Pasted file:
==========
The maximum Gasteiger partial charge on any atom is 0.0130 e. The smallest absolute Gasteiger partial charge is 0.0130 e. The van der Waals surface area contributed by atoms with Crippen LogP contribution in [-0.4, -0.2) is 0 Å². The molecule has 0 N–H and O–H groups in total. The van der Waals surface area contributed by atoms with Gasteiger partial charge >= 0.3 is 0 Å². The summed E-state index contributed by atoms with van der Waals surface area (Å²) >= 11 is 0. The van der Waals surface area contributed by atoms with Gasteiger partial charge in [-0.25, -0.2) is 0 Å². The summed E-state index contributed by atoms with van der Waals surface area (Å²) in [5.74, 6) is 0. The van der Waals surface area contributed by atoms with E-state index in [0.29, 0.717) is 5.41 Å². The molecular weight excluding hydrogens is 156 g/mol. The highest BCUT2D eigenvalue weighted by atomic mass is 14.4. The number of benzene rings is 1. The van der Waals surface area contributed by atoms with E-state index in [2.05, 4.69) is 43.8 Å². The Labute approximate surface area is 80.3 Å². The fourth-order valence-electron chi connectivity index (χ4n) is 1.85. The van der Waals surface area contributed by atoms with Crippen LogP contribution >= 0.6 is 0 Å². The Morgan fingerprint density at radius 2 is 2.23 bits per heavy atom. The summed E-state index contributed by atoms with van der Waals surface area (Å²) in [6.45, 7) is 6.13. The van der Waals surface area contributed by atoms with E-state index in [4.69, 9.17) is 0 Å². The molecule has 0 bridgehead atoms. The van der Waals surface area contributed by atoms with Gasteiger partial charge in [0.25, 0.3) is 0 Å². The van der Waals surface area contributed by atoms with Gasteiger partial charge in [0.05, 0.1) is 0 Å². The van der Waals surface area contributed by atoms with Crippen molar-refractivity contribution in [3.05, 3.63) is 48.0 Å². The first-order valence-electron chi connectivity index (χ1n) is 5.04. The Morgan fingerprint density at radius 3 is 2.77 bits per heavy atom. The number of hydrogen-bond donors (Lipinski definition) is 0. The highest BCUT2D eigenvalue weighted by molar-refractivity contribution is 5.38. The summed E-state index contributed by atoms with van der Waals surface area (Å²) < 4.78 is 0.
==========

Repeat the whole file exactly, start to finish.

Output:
The maximum Gasteiger partial charge on any atom is 0.0130 e. The smallest absolute Gasteiger partial charge is 0.0130 e. The van der Waals surface area contributed by atoms with Crippen LogP contribution in [-0.4, -0.2) is 0 Å². The molecule has 0 N–H and O–H groups in total. The van der Waals surface area contributed by atoms with Gasteiger partial charge >= 0.3 is 0 Å². The summed E-state index contributed by atoms with van der Waals surface area (Å²) >= 11 is 0. The van der Waals surface area contributed by atoms with Gasteiger partial charge in [-0.25, -0.2) is 0 Å². The summed E-state index contributed by atoms with van der Waals surface area (Å²) in [5.74, 6) is 0. The van der Waals surface area contributed by atoms with E-state index in [0.29, 0.717) is 5.41 Å². The molecular weight excluding hydrogens is 156 g/mol. The highest BCUT2D eigenvalue weighted by atomic mass is 14.4. The number of benzene rings is 1. The van der Waals surface area contributed by atoms with E-state index in [2.05, 4.69) is 43.8 Å². The Labute approximate surface area is 80.3 Å². The fourth-order valence-electron chi connectivity index (χ4n) is 1.85. The van der Waals surface area contributed by atoms with Crippen LogP contribution >= 0.6 is 0 Å². The Morgan fingerprint density at radius 2 is 2.23 bits per heavy atom. The summed E-state index contributed by atoms with van der Waals surface area (Å²) in [6.45, 7) is 6.13. The van der Waals surface area contributed by atoms with E-state index in [4.69, 9.17) is 0 Å². The molecule has 0 bridgehead atoms. The van der Waals surface area contributed by atoms with Gasteiger partial charge in [0.25, 0.3) is 0 Å². The van der Waals surface area contributed by atoms with Gasteiger partial charge in [0.05, 0.1) is 0 Å². The van der Waals surface area contributed by atoms with Crippen molar-refractivity contribution in [3.05, 3.63) is 48.0 Å². The first-order valence-electron chi connectivity index (χ1n) is 5.04. The Morgan fingerprint density at radius 3 is 2.77 bits per heavy atom. The number of hydrogen-bond donors (Lipinski definition) is 0. The highest BCUT2D eigenvalue weighted by molar-refractivity contribution is 5.38. The summed E-state index contributed by atoms with van der Waals surface area (Å²) < 4.78 is 0.